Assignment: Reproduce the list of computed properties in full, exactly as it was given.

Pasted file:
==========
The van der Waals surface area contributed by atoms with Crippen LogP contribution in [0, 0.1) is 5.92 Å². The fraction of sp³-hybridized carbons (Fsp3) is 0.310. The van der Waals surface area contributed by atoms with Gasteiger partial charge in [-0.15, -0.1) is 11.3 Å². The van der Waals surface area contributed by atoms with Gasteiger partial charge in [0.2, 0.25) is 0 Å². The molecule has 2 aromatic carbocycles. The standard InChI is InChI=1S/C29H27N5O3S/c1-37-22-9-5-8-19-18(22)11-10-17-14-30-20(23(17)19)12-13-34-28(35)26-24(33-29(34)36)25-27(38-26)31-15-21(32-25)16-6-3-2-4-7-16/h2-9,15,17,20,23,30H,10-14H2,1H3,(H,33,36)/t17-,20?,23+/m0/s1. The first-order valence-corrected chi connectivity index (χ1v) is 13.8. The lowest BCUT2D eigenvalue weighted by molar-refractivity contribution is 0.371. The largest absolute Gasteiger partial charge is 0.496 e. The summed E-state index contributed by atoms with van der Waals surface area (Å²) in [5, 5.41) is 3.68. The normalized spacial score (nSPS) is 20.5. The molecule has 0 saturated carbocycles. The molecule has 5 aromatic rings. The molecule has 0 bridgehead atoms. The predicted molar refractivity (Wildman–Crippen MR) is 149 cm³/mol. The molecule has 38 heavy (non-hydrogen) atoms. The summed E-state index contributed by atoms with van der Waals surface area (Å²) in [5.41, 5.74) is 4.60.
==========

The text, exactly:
The van der Waals surface area contributed by atoms with Crippen LogP contribution in [0, 0.1) is 5.92 Å². The fraction of sp³-hybridized carbons (Fsp3) is 0.310. The van der Waals surface area contributed by atoms with Gasteiger partial charge in [-0.15, -0.1) is 11.3 Å². The van der Waals surface area contributed by atoms with Gasteiger partial charge in [0.2, 0.25) is 0 Å². The molecule has 2 aromatic carbocycles. The standard InChI is InChI=1S/C29H27N5O3S/c1-37-22-9-5-8-19-18(22)11-10-17-14-30-20(23(17)19)12-13-34-28(35)26-24(33-29(34)36)25-27(38-26)31-15-21(32-25)16-6-3-2-4-7-16/h2-9,15,17,20,23,30H,10-14H2,1H3,(H,33,36)/t17-,20?,23+/m0/s1. The first-order valence-corrected chi connectivity index (χ1v) is 13.8. The lowest BCUT2D eigenvalue weighted by molar-refractivity contribution is 0.371. The largest absolute Gasteiger partial charge is 0.496 e. The summed E-state index contributed by atoms with van der Waals surface area (Å²) in [5, 5.41) is 3.68. The normalized spacial score (nSPS) is 20.5. The molecule has 0 saturated carbocycles. The molecule has 5 aromatic rings. The molecule has 0 bridgehead atoms. The predicted molar refractivity (Wildman–Crippen MR) is 149 cm³/mol. The molecule has 38 heavy (non-hydrogen) atoms. The summed E-state index contributed by atoms with van der Waals surface area (Å²) in [5.41, 5.74) is 4.60.